I refreshed and refreshed and refreshed all the minutes up until noon when tickets for the Reflektors Halloween Show at the Palladium would go on sale. Noon. Refresh. Click. Purchase. Wait. Busy. Refresh. Wait. Busy. Refresh. Wait. No more available.
This could easily sound like a bitter rant about my lack of tickets or plans for Halloween but my inability to get these tickets – and my false sense of the right to have them – speaks to an Arcade Fire that didn’t exist until a few months ago, nay, until the album leaked and millions listened to it and remembered that hey: Arcade Fire is fucking great.
I work at a radio station and am surrounded by a constant influx of new music and a relatively small group of judgmental soon-to-be music bloggers, promoters, managers and mechanical engineers. I listen to new music, I lackadaisically seek out esoteric new music, and I raise my eyebrows and shrug when my consistent favorites – the ones that harp on some deep emotional whatever that comes either from nostalgia or stubbornness – receive condescension for their mainstream positioning.
The Reflektors single – James Murphy buzz buzz – people are interested. The video is interactive – people are talking about it. Is that David Bowie you hear? We’ve now successfully tapped into a trifecta. The album will speak for itself, as have their previous songs that crept up and exploded with fervor because Arcade Fire is one of the greatest Rock Bands out there today doing their thing – consistently but with growth.
Everyone keeps throwing around comparisons to U2. Let me be clear – I hate U2. I never liked U2, when they performed at the Super Bowl and I was in 4th grade I did not like U2 or Bono’s jacket with an American flag sewn inside. The comparison that makes me queasy stems from an overhaul of their public imaging and a violent thrust (albeit rather subversive) into the public and popular domain. Arcade Fire is peaking with their subtle reimagining – and after peaks come falls – and if Win Butler is anything like Bono (sub Haiti for whatever Bono “aids”), this will be it.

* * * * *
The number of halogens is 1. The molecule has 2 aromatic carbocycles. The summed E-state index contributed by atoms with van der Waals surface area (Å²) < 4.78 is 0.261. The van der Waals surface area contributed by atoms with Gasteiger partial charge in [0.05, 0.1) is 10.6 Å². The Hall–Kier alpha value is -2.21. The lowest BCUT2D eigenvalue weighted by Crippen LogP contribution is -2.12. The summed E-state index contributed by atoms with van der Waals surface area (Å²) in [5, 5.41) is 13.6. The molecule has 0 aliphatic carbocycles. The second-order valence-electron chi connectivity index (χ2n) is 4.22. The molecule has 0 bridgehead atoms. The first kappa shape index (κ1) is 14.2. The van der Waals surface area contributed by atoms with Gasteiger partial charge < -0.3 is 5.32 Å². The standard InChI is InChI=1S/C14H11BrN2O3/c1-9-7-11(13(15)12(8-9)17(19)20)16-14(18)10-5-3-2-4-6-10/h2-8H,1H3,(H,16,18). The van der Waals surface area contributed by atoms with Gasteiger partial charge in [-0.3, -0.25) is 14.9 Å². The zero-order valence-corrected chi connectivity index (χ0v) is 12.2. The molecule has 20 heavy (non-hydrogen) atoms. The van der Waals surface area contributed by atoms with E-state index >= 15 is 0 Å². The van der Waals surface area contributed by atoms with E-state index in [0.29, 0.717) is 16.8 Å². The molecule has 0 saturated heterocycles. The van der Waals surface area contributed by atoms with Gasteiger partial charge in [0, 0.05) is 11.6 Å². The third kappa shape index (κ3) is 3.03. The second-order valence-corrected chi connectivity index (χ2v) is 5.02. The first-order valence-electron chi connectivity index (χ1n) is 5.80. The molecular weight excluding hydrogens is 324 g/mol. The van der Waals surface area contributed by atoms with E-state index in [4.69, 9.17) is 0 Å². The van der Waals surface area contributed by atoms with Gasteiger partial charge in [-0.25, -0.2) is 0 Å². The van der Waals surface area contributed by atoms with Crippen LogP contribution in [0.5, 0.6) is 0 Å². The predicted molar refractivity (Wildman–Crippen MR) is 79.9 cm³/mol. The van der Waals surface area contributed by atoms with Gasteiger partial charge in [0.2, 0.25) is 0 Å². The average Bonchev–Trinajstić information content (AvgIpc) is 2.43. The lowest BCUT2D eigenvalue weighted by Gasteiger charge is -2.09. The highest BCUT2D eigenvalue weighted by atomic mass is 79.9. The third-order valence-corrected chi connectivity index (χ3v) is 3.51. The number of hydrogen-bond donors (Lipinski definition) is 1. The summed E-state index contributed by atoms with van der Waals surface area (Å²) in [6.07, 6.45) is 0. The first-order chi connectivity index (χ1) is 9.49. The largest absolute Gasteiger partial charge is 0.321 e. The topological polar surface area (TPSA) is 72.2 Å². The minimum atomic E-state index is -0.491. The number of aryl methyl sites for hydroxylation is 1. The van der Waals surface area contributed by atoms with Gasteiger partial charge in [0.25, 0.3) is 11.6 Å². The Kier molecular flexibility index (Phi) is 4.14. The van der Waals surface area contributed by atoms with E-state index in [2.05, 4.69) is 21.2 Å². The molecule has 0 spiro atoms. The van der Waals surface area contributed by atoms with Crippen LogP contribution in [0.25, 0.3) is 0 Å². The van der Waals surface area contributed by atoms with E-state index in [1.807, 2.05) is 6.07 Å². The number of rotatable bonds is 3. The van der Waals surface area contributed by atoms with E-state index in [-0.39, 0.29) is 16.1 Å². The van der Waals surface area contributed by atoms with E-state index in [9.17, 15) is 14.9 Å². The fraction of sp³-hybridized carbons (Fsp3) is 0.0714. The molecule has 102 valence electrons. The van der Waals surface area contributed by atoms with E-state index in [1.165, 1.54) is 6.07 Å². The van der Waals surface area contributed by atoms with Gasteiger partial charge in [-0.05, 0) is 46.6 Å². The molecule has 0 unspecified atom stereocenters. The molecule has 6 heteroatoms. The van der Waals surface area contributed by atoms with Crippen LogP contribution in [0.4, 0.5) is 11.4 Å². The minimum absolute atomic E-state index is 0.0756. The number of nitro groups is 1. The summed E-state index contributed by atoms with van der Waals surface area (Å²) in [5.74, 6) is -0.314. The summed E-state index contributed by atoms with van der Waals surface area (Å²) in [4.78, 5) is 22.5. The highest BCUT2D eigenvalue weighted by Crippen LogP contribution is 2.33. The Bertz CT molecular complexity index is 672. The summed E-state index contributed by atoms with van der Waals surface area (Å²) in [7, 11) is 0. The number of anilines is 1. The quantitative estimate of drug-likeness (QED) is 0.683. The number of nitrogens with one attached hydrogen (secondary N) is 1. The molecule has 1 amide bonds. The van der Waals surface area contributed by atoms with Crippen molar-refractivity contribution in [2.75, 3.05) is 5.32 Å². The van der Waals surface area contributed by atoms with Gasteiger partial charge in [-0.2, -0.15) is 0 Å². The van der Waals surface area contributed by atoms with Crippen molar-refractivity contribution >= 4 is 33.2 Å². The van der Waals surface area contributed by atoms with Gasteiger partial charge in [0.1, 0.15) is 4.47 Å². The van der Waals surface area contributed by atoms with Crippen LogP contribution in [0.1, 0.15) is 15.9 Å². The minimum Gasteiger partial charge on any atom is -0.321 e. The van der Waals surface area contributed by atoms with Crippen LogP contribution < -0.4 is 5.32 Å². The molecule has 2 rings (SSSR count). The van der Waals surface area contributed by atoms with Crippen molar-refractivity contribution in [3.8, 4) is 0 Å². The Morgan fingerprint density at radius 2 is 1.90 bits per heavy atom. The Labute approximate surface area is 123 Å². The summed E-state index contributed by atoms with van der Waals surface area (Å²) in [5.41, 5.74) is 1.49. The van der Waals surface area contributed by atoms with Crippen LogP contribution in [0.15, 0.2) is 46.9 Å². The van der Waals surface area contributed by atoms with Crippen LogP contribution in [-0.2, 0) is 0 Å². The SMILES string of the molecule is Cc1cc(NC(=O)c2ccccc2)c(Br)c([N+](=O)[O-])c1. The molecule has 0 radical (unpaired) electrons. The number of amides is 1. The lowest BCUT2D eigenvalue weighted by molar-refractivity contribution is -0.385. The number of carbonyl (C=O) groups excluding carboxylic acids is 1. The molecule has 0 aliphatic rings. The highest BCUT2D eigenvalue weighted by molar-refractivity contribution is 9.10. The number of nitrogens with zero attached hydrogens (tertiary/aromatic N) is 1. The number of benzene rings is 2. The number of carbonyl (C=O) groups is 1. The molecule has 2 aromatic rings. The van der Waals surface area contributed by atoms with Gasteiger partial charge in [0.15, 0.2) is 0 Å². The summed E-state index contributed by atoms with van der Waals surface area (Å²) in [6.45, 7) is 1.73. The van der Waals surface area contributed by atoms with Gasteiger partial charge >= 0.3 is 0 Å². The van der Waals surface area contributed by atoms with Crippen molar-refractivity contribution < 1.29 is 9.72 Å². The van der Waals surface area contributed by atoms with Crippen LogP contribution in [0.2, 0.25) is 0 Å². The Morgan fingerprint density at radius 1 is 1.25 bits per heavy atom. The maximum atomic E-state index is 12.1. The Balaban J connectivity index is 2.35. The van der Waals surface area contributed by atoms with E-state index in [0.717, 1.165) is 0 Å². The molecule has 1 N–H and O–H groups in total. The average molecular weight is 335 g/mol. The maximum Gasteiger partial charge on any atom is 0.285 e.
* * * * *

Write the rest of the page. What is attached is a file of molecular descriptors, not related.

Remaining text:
Perhaps this is just the natural progression of things and I am finally old enough to be crotchety and annoyed by the band I loved (sorry, Love) going mainstream. I don’t know how or why I listened to Funeral in 2004 – and that album was immensely popular. Arcade Fire is not some indie band coming out of the depths of some grimy underground bar venue, these musicians got together and had a good thing going and made a great thing happen – immediately.
So why am I so angry? No one could ever really deny Arcade Fire’s talent and know-how and of course, the kinetic energy of their live performances.
Enter: CMJ 2013. CMJ this past October was really the jumping-off board for the album that would be released two weeks later. Small posters went up around Brooklyn advertising a secret costume party and twitter was immediately up in arms – tweets changing from “Top Bands to See at CMJ” to “ARCADE FIRE WHERE? HELP? BROOKLYN? DROOL.” Every music person ever to exist was in New York that weekend, bands, blog writers from Pitchfork and independent wordpresses, journalists, managers, producers, music aficionados, college students and little old me – were there that weekend and all of their attention was on where and when the Arcade Fire show would be and how they could get a ticket. The show became the epicenter of the Music Marathon – making it somewhat relevant again but also destroying everything it stands for – and the echoes of R.I.P CMJ are still waving across the internet. How easily it was hi jacked by the Arcade Fire PR team exemplifies how corporate CMJ has become - but that’s another rant. If taking advantage of the press and people wasn’t enough, the shows were performance PR pieces for those connected or wealthy enough to get in. There was no following of clues for die-hard fans, just connections, inside information and money.
All the members of AF are great musicians, and together they make a great band, but I’m not quite sure they, or their PR team, know exactly what kind of band they are. Their game plan thus far has exploited the Indie sentiment. And they are taking this strategy to every major city, causing a ruckus and depressing me with secret shows and impossible to buy tickets. I love you Arcade Fire, but you are seriously bringing me down - and I think you should look into this reflection you keep singing about.
Update 11/9/13 : It has been brought to my attention that the the bassist of U2 goes by the name of "the Edge."
- Anya Lehr - GM